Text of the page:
The hotel industry has been watching closely during 2014 as Priceline (and its Booking.com division) has started flexing its muscles elsewhere.
That "elsewhere" is namely around providing business services for hotels and chains alongside being a consumer-facing distribution partner for room sales.
The most high profile of these moves were the acquisitions of marketing services provider Buuteeq in June this year and cloud-based hotel reservation system startup Hotel Ninjas a few weeks later.
These two purchases place a range of technologies at the disposal of the Priceline Group as it looks to become a B2B services company to the wider hotel sector.
But what else?
This time last year it emerged that one of the largest online travel agencies in Europe, eDreams (part of the Odigeo super-brand), was using the Booking.com white label system for intermediaries, giving over its entire search and booking system for hotels in favour of a Booking.com-powered platform.
And then, just as Priceline was busily buying up technology companies, details of a new and additional white label platform started quietly leaking out.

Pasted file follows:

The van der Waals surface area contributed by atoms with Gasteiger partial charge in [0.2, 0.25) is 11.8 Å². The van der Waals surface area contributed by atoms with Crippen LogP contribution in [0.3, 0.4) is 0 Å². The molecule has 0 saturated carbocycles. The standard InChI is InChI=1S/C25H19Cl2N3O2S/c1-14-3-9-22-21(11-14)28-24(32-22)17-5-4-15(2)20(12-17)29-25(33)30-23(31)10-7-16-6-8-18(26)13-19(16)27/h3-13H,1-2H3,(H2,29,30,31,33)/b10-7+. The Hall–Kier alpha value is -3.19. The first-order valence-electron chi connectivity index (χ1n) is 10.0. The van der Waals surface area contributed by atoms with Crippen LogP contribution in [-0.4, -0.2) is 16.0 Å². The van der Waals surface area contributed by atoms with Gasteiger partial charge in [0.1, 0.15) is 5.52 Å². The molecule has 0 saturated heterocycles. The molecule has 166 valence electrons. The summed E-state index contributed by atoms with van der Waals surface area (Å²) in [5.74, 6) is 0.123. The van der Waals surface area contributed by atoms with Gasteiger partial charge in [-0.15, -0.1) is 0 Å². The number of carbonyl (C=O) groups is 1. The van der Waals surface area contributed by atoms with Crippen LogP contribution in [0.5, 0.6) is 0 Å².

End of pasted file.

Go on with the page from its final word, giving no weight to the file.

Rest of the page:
Alongside providing intermediaries with a search and booking system, Booking.com was also now offering hotels the chance to take a similar service.
It is essentially an extension of the intermediary white label, but instead is tailored for a particular hotel brand, like a customized widget that has been supersized.
Each solution is made specifically for an individual chain and takes up an entire web domain owned by that chain.
How deep a hotel chain wants to get in with Booking.com is a key question in all this - hotels have a delicate balancing act to tackle, as they look to increase direct bookings but also know that the Booking.com is a large distribution network (frenemies in action, perhaps).
But, as one element of the new white label illustrates, having the Booking.com machine behind it to actively market the hotel or chain in paid search is quite an inducement.
Booking.com wouldn't expand on the development of such tools for hotel or chain partners back in June.
However, one large hotel chain appears to be willing to give the idea a try, with the entire network of properties belonging to Marriott in Italy having the entire search and booking functionality powered by Booking.com.
Regular users of Booking.com will notice the similar look and feel of the interface, including position of property images, amenities and other booking menu items (example).
How far this integration between Marriott and Booking.com is going to go is unclear (only Italian properties, other Marriott sister brands?).
Again, Booking.com is keeping its cards close to its chest and will not discuss any details of the white label or Marriott deal.
Marriott has yet to respond to requests for comment.